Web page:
Was JtR a dirt poor local man, whose only luck in life was to be stuck in a place that was rich with vulnerable, equally poor women? If he had the means to live anywhere more salubrious [and serial killers must be among the more resourceful members of society, who will lie, cheat, beg, steal or borrow for their basic creature comforts], I can't see him choosing to live there just because of the easy pickings. So that's why I feel this may be a special case, where it could actually be more likely that the killer was able to live well apart from his victims of choice and the sheer squalor of their existence, and only dipped into the honey pot when his violent urges got the better of him.

                Love,

                Caz
                X
                Last edited by caz; 04-26-2021, 04:06 PM.
                "Comedy is simply a funny way of being serious." Peter Ustinov


                Comment


                • #83
                  Originally posted by caz View Post
                  Just to add...

                  A man is not more likely to become a prostitute killer if he is surrounded by prostitutes where he happens to live or work. Just as vicars aren't tempted to fiddle with choirboys because they are there.

                  People with the inclination to do such harm will gravitate towards a location, lifestyle or career, which enables them to fill their boots. If their preferred prey is not already on their doorstep, they will travel or even make it their life's work to get where the action is.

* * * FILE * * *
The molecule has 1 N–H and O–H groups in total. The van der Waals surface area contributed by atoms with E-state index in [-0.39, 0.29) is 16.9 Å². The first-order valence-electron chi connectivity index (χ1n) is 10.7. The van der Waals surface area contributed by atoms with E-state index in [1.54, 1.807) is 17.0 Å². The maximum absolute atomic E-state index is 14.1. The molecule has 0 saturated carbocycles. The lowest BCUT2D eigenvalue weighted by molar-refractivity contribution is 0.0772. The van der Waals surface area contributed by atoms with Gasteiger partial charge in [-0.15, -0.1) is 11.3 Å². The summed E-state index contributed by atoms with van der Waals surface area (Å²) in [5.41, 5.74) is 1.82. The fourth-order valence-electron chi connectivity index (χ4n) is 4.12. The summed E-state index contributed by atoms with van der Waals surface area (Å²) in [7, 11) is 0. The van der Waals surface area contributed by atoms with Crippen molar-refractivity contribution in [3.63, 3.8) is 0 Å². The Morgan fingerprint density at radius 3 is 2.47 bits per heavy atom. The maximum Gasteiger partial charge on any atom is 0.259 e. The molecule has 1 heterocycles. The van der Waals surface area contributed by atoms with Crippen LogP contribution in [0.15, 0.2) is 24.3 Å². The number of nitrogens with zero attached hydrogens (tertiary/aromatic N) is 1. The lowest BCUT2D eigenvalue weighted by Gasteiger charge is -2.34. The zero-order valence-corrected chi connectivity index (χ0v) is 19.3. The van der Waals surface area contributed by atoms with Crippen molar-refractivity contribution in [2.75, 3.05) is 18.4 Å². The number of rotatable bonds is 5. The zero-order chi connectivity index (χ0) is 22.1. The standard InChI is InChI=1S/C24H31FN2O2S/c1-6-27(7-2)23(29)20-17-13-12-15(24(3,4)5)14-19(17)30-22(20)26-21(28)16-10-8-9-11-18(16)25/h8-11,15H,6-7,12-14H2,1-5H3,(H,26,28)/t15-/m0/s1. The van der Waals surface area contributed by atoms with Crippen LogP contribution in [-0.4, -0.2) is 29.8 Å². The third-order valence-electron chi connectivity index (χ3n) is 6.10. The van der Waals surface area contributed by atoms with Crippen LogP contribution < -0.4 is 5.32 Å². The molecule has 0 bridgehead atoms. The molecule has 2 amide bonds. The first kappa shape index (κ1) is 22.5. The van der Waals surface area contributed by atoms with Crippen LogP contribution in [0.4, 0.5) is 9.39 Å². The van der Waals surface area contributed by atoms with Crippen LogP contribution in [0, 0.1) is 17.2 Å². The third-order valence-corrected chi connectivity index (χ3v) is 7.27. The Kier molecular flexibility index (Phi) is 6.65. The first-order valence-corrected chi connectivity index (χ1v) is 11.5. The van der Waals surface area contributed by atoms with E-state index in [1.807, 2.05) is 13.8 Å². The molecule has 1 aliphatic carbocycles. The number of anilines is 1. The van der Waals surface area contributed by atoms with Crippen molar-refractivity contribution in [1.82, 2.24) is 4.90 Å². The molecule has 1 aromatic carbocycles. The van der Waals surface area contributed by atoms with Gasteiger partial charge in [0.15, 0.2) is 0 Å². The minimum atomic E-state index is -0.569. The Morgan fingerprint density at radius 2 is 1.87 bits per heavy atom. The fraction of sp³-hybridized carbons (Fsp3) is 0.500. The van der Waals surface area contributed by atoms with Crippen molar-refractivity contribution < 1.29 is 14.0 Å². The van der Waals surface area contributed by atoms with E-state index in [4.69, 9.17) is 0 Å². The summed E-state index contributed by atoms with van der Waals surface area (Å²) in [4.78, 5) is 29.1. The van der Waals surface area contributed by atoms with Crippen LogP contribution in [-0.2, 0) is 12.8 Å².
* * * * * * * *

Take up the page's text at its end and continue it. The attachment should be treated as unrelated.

I wonder how much we can ever really put it down to coincidence when a serial offender is found living and working right in among his victims of choice. Dr Harold Shipman didn't suddenly wake up one morning, realising he was in the very best position to bump off the patients in his care with gay abandon.

                  Was JtR a dirt poor local man, whose only luck in life was to be stuck in a place that was rich with vulnerable, equally poor women? If he had the means to live anywhere more salubrious [and serial killers must be among the more resourceful members of society, who will lie, cheat, beg, steal or borrow for their basic creature comforts], I can't see him choosing to live there just because of the easy pickings. So that's why I feel this may be a special case, where it could actually be more likely that the killer was able to live well apart from his victims of choice and the sheer squalor of their existence, and only dipped into the honey pot when his violent urges got the better of him.

                  Love,

                  Caz
                  X
                  Couldn't agree more with this.
                  "When the legend becomes fact... print the legend"
                  - The Man Who Shot Liberty Valance (1962)

                  Comment